Environmentally friendly, energy-dense sugar battery developed by a Virginia Tech research team, a development that could replace conventional batteries with ones that are cheaper. Image © Virginia Tech
The new battery that runs on sugar and has an unmatched energy density, as soon as three years, could be powering cell phones, tablets and other electronics
The findings from Y.H. Percival Zhang, an associate professor of biological systems engineering in the College of Agriculture and Life Sciences and the College of Engineering, were published yesterday in the journal Nature Communications.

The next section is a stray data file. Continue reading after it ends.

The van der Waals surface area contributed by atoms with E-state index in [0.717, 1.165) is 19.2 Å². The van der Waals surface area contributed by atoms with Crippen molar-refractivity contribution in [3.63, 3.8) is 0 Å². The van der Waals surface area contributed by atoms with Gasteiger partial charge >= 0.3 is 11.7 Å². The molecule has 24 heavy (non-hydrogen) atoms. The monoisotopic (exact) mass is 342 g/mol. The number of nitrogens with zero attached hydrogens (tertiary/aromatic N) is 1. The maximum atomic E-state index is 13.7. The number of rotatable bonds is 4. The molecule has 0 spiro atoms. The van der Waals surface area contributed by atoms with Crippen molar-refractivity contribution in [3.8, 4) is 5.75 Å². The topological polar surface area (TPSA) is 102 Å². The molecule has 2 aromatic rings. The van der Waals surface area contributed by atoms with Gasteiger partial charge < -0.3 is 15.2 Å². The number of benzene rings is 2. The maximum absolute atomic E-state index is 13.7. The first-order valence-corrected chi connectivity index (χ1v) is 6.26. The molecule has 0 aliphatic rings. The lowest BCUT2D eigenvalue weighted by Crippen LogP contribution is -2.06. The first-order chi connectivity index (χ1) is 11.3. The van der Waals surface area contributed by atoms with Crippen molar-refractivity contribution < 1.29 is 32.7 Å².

“Sugar is a perfect energy storage compound in nature. So it’s only logical that we try to harness this natural power in an environmentally friendly way to produce a battery.
Like all fuel cells, the sugar battery combines fuel — in this case, maltodextrin, a polysaccharide made from partial hydrolysis of starch — with air to generate electricity and water as the main byproducts.
We are releasing all electron charges stored in the sugar solution slowly step-by-step by using an enzyme cascade.”